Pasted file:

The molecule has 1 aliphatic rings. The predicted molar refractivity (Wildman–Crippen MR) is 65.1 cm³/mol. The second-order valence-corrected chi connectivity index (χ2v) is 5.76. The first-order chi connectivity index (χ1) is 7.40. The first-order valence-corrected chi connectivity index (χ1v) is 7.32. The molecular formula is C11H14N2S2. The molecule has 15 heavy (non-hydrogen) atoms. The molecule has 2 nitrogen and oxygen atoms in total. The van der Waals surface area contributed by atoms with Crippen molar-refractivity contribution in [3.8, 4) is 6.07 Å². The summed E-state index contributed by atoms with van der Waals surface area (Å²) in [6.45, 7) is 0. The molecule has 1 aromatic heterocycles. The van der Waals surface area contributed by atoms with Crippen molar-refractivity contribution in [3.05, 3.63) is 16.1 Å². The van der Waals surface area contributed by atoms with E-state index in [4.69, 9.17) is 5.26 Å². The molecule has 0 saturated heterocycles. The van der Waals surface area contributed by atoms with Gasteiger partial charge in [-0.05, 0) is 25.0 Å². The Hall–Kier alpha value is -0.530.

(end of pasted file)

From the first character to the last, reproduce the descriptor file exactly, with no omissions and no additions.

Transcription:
The molecule has 1 aliphatic rings. The predicted molar refractivity (Wildman–Crippen MR) is 65.1 cm³/mol. The second-order valence-corrected chi connectivity index (χ2v) is 5.76. The first-order chi connectivity index (χ1) is 7.40. The first-order valence-corrected chi connectivity index (χ1v) is 7.32. The molecular formula is C11H14N2S2. The molecule has 15 heavy (non-hydrogen) atoms. The molecule has 2 nitrogen and oxygen atoms in total. The van der Waals surface area contributed by atoms with Crippen molar-refractivity contribution in [3.8, 4) is 6.07 Å². The summed E-state index contributed by atoms with van der Waals surface area (Å²) in [6.45, 7) is 0. The molecule has 1 aromatic heterocycles. The van der Waals surface area contributed by atoms with Crippen molar-refractivity contribution in [3.05, 3.63) is 16.1 Å². The van der Waals surface area contributed by atoms with E-state index in [4.69, 9.17) is 5.26 Å². The molecule has 0 saturated heterocycles. The van der Waals surface area contributed by atoms with Gasteiger partial charge in [-0.05, 0) is 25.0 Å². The Hall–Kier alpha value is -0.530.